DemDaily: War on the Airwaves
October 20, 2020
With an election taking place amid a national pandemic, media messaging is more critical than ever as a tool to reach and persuade voters. While digital advertising on social media is a critical component of any campaign strategy, traditional broadcast media still consumes the largest portion of the war chest.
In what is already the most expensive presidential election in history, the 2020 presidential candidates are projected to spend a record $2.7 billion on political advertising, 70% of which is expected to go to traditional on-air campaign ads.
An October 15, 2020 analysis by the Wesleyan Media Project and the Center for Responsive Politics, found that nearly 2 million television airings have occurred in the presidential race, an increase of 147% over 2016, at an estimated cost of $1.3 billion. An additional $615 million has been spent on Facebook and Google by the presidential candidates, their leadership PACs and single-candidate SuperPACs since January 2019.The Wesleyan analysis showed, since April, Trump has outspent Biden on social media by about 22% while Biden has outspent Trump on television by 28%.
Spending in the States
Biden's dominance in the ad wars, however, has increased significantly in recent months, to now a 2-to-1 advantage on the airwaves over Trump, most prominently in key battleground states.
According to ad tracking firm Advertising Analytics, over the last month Biden has spent $53 million to Trump's $17 million in the crucial swing states of Michigan, Pennsylvania and Wisconsin.Biden's superior fundraising advantage has forced the Trump campaign to reprioritize their spending, shifting their level of investment in battleground states like Iowa and Ohio, to defending their hold on Republican-leaning states like Arizona and Georgia.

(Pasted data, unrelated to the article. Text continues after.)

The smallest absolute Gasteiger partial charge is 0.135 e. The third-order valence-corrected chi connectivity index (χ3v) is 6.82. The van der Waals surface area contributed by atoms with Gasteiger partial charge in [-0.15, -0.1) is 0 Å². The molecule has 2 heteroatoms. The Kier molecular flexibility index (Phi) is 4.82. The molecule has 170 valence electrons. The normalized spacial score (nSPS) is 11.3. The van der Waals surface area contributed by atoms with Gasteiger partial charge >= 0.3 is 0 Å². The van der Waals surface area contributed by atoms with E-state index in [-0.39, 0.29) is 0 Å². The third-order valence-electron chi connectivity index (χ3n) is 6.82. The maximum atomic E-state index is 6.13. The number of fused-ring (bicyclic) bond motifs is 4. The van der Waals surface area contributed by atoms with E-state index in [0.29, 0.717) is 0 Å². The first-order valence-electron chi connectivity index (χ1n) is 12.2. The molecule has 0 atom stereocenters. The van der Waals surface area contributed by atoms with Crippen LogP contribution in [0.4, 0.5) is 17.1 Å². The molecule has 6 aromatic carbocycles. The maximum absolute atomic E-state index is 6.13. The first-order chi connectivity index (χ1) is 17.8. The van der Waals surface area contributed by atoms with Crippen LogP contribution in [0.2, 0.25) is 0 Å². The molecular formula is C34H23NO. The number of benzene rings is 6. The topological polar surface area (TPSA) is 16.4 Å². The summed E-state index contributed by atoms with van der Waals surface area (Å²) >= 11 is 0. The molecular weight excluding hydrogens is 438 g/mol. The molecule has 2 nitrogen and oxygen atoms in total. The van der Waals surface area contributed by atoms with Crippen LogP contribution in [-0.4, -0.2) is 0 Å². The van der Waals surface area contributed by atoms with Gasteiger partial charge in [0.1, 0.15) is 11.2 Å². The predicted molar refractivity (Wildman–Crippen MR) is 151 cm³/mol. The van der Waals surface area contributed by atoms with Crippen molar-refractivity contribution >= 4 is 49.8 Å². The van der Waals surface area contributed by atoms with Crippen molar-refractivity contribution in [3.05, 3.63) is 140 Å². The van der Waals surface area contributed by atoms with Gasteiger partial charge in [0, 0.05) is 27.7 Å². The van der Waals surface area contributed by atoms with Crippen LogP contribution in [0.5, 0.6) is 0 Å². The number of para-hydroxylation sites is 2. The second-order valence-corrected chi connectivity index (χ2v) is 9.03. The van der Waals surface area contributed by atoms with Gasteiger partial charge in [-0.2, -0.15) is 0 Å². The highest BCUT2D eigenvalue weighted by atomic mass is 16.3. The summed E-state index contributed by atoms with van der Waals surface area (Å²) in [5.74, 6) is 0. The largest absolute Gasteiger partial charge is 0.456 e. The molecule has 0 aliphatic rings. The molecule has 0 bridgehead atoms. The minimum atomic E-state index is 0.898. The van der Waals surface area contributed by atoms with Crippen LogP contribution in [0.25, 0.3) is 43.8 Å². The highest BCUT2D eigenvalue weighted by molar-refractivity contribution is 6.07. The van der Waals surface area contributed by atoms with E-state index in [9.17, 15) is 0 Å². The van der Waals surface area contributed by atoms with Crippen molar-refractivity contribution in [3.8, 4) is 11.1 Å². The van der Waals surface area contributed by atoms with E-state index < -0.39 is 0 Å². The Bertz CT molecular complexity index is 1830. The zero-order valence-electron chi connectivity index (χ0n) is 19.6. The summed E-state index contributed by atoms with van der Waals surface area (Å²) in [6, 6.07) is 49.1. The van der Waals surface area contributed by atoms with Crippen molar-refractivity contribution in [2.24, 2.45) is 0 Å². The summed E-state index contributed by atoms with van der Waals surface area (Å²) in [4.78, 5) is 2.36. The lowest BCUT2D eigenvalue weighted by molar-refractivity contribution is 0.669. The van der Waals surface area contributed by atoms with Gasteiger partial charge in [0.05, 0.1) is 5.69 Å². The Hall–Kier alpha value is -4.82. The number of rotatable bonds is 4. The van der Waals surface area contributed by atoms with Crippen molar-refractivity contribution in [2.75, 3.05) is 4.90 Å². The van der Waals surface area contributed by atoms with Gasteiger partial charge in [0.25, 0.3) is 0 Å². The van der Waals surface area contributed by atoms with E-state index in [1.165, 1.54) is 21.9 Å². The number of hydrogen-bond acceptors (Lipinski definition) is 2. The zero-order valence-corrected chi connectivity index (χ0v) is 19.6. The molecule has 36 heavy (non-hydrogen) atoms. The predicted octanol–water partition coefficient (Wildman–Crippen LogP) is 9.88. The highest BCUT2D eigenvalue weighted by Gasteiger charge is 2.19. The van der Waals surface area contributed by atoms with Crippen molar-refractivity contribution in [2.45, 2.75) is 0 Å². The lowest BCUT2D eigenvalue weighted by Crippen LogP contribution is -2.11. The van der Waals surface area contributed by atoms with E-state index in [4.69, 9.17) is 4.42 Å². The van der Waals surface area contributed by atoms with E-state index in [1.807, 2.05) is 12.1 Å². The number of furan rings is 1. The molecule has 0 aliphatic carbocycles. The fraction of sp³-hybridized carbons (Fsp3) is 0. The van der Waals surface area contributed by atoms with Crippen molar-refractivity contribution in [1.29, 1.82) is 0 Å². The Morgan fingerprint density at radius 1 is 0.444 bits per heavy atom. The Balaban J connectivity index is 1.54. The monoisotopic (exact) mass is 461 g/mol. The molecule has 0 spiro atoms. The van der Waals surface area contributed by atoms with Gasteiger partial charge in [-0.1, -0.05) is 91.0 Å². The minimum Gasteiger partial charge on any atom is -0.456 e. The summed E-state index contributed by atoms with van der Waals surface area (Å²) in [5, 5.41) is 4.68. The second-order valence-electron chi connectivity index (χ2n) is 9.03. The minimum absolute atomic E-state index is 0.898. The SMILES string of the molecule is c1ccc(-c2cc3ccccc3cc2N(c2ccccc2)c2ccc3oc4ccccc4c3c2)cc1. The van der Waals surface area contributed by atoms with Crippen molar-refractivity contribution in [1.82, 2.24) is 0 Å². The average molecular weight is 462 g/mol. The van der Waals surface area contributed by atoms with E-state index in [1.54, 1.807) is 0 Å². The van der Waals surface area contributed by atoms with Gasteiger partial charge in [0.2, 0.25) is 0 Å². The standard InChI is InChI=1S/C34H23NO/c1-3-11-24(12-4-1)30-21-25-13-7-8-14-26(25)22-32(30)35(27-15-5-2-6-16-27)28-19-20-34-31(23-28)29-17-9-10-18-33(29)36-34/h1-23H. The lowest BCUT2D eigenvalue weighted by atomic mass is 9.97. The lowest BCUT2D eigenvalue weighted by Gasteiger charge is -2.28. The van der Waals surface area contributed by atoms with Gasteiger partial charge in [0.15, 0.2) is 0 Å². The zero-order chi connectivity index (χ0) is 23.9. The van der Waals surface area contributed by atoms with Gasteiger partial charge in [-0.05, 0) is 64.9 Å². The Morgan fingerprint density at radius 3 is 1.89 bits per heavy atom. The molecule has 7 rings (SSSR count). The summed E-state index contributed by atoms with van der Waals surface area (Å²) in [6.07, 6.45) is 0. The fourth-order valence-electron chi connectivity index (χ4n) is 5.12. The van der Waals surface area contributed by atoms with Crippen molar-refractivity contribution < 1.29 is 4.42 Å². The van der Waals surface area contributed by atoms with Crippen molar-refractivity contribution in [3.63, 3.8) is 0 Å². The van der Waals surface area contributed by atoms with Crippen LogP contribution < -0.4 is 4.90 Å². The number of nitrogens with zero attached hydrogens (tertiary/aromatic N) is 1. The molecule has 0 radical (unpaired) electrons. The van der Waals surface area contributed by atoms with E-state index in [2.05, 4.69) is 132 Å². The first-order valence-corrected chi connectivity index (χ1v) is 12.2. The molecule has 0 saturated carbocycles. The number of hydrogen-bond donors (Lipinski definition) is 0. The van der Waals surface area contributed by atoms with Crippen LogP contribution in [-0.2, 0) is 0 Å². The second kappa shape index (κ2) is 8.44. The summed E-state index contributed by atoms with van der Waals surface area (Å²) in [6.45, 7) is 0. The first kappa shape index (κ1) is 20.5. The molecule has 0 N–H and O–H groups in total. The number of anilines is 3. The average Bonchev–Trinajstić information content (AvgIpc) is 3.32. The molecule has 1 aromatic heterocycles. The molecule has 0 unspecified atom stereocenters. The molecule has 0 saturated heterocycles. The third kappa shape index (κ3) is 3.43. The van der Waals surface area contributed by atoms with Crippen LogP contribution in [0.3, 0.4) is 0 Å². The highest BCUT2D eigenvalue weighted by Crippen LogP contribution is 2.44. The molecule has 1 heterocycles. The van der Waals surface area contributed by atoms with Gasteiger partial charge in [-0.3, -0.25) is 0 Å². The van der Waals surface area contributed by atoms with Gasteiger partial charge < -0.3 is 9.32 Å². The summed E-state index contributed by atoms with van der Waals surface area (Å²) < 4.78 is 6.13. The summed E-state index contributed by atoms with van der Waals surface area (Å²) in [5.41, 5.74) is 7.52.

Florida, however, and its 29 electoral votes, is the target of the most current spending, with almost 9,200 ad airings in the Tampa media market, followed by 8,000 in ad airings in both Orlando and Miami since September 28th.
The Philadelphia media market comes in fourth on the list, with over 7,100 ad airings, followed by Phoenix, Harrisburg, Milwaukee and Pittsburgh. In every single market in the top 25, pro-Biden ads have outnumbered pro-Trump ads over the past two weeks - sometimes substantially.
Throughout the entire general election period, Phoenix has seen the most ads, with over 45,000 ad airings. Tampa is a close second with 39,000 airings.
In this exceptionally polarized election, it is no surprise that a majority of ads are either negative or a contrast ad between the candidates and their records.
Roughly 80% of the Trump campaign's ads have been either negative or contrast ads, 62% of which were all-out attacks. Comparatively, about 60% of Biden campaign ads have been negative or contrast, with just 7% outright negative.
The Biden campaign temporarily took down all negative ads after President Trump announced he had tested positive for the coronavirus, but the gloves came back off after Trump was back on the stump in a series of superspreader rallies.The focus on the issues has also shifted since September 28th, with Trump's focus on a promise to "eradicate the coronavirus," end America's reliance on China and his purported delivery of jobs. The subject of immigration, previously a top topic, has fallen to just 11% of ad airings.
COVID has also been a top issue for the Biden campaign, along with taxes, social security, seniors, and healthcare.
Stay tuned. DemList will keep you informed.
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Sources: Wesleyan Media Project, Center for Responsive Politics, Voice of America, New York Times, Kantar Media, Advertising Analytics